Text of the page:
Perhaps not a glorious decade to live in, the Seventies are a blast to teach. There is no widely held mythology about the seventies to debunk. When I have asked my students about it, they vaguely mention disco, and then someone remembers who John Travolta is (or was). They perhaps reference Jimmy Carter, but no one has brought up Watergate in years (Nixon would be so proud of these young, fine Americans). So there isn’t much unlearning that needs to happen. There may be many reasons for this, but one of them may be that U.S. history classes rarely get past Watergate. During my first semester as a TA (which was in 1999), that’s where we stopped. Now, I’m excited to say that it’s not even Thanksgiving and we’re zooming into the abyss that is the 1970s.
Hist and Major Problems provide some great approaches to the era. Both focus on the “limits” of liberalism and the “downfall” of presidents. Schultz emphasizes the “limits of liberalism” and takes us through Nixon’s presidency, and especially his triumphs in foreign affairs, and through Ford and Carter. Hist also has a nice section on the “politics of identity” (Alex Haley’s Roots) and struggles over women’s rights (ERA versus Phyllis Schlafly). Major Problems has a tremendous array of documents on the Vietnam War, from Ho Chi Minh pleading with Truman for support to County Joe and the Fish lampooning the war with lines like: “Well, come on all of you, big strong men, / Uncle Sam needs your help again. / He’s got himself in a terrible jam / Way down yonder in Vietnam.” And when Major Problems highlights the rise of the new right that resulted in Reagan’s presidential election in 1980, the documents are just terrific. There’s Archie Bunker singing “those were the days,” Phyllis Schlafly denouncing feminism, California’s hating their taxes (this is a history class, right?!?), and Jerry Falwell calling America back to its “Christian roots.”
|Black Jesus on Good Times|
One example of the limits of liberalism that won’t make it into a textbook, but that typifies the era to me, is what became of “liberation theologies” during the 1970s – those new waves of Christian theology that emerged in the 1950s and 1960s that put the church and Christ on the side of oppressed minority groups (remember Jeremiah Wright – as he was shouting “God damn America” also making the point that Jesus was black?). Liberation theology may seem like a parochial point that is better suited for a US religious history class, but what happened to it in the 1970s was emblematic. In the 1960s, minority groups from throughout North and South America created new brands of theology. It was an exciting time of religious invention. Some black theologians claimed Jesus was black (James Cone, for instance, and the second episode of Good Times featured a discussion about a black Christ). Some Catholic theologians in Latin America claimed that Jesus was with poor, rural, suffering Latin Americans (Gustavo , for instance). Feminists pushed against Christ’s masculinity (Rosemary Ruether). In the 1970s, these various theologies started to interact with one another. At international conventions, they were hopeful they could create a comprehensive theology that linked all minority groups.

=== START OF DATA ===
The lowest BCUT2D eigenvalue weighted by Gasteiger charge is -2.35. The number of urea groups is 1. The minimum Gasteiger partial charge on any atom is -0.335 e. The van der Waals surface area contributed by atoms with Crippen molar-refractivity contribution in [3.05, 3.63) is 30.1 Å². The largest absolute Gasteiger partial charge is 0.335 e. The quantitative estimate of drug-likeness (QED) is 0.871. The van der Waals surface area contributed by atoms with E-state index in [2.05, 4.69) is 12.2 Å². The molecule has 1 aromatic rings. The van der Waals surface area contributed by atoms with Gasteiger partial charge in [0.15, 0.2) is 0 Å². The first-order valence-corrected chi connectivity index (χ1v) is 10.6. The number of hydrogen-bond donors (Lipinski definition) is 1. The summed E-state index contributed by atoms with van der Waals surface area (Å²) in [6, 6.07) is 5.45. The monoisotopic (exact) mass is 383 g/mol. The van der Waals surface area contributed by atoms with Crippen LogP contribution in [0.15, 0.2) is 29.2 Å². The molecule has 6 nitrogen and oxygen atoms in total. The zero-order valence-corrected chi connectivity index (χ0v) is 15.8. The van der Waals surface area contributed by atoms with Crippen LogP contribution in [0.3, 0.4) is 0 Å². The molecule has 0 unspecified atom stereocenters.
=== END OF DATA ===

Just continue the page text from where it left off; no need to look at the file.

And it all fell apart. As the liberal and radical groups met, they could not agree upon whose suffering was most severe or how best to battle oppression. The result was frustration and splinter. A new group of thinkers called themselves womanists (Jacquelyn Grant, for instance) and saw Christ against white power, patriarchy, and capitalism … some formidable opponents, indeed. Liberation theology, like liberalism, still went on – the Jeremiah Wright’s of the world are examples of that – but they seemed “stuck in the sixties”, as even Barack Obama recognized when he put distance between himself and Reverend Wright.
I like the tale of liberation theologies, in part because I write about race and religion, but also because it brings up some international and multicultural dimensions from the civil rights era, but also because it shows how when the various groups came together, they had such trouble creating a center that could hold.
For discussion later this week, we’re going to discuss that one word Jimmy Carter spoke that nobody wanted to hear: malaise. If any one word could typify the era, that would be it. We’ll see through the Major Problems documents and a few movie trailers (The Graduate and Saturday Night Fever). And then for the 1980s, we’ll follow the mythic career of Rocky Balboa.